DUBLIN/BRUSSELS (Reuters) - Ireland’s Aer Lingus welcomed an EU-U.S. “open skies” agreement on Thursday and said it would launch three new routes to the United States this year, propelling shares in the airline to a record high.
Hailing the decision, taken by EU transport ministers in Brussels, as “a momentous development for Irish aviation”, the recently floated former state carrier said it planned services to San Francisco, Washington (Dulles) and Orlando.
The new routes increase the number of Aer Lingus’ trans-atlantic services to seven from four.
The company plans to take delivery of two new A330 longhaul aircraft this summer.
Earlier on Thursday, Irish Transport Minister Martin Cullen told Reuters in Brussels the service to Dulles would begin in September, with the other two routes to start in October.
Cullen also said current restrictions on flights in and out of Ireland, known as the “Shannon Stop”, will be phased out as part of the deal to open up the market for air travel between Europe and the United States.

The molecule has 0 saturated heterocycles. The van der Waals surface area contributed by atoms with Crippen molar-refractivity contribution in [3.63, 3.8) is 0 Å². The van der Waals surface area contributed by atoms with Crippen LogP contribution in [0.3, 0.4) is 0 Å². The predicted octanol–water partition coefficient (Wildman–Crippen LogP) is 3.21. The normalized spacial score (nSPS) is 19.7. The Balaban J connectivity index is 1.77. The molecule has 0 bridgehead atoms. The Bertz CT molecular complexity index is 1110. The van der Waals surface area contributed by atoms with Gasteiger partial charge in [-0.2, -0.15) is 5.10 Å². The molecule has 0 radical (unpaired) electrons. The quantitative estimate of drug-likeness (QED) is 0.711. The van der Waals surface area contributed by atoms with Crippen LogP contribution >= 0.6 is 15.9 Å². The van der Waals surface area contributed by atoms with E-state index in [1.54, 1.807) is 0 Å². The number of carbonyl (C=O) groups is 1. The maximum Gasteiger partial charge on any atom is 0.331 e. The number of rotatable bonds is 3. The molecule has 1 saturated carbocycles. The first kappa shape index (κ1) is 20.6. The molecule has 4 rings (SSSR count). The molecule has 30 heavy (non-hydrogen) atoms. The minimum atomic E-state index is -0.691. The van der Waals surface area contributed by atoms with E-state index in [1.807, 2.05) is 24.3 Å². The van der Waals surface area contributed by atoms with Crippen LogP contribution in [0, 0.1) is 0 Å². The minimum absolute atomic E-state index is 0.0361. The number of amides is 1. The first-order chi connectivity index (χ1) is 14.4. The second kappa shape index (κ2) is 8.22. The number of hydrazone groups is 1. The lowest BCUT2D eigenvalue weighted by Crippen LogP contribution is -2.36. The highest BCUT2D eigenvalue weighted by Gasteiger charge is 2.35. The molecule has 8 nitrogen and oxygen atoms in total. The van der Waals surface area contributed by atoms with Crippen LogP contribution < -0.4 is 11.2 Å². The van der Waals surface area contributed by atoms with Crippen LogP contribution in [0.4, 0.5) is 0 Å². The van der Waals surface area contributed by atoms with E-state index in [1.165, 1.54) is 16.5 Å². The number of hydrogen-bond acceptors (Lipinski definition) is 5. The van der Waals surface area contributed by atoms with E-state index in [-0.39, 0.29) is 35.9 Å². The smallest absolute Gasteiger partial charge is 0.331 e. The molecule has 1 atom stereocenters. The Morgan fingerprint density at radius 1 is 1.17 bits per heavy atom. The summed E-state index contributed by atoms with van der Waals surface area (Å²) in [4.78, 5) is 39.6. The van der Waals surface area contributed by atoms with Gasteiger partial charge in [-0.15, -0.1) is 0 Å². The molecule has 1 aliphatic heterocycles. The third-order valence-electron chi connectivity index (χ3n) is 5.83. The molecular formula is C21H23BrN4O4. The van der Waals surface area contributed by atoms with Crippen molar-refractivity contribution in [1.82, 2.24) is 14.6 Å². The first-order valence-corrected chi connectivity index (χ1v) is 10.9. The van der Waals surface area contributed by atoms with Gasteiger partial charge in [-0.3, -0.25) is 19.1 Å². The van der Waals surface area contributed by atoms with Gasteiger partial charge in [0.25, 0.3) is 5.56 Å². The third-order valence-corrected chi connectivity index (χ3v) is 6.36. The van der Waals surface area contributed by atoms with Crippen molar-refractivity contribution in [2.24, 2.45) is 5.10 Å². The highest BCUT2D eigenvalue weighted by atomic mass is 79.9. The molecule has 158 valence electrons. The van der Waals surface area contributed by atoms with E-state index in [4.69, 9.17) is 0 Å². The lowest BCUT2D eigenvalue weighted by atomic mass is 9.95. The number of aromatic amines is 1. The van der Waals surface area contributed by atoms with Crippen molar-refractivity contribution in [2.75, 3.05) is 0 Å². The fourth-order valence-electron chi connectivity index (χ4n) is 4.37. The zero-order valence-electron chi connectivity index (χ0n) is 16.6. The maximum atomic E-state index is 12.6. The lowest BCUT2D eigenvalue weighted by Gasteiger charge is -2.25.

The Irish government holds a 25 percent stake in Aer Lingus, which faces fierce competition from domestic rival Ryanair on European routes and has pinned future growth prospects on its longhaul operation.
Shares in the company rose following the deal and were 4.2 percent higher at 3.25 euros by 2:07 p.m. having earlier risen as high as 3.30 euros and to their highest point since the company’s stock market listing last September.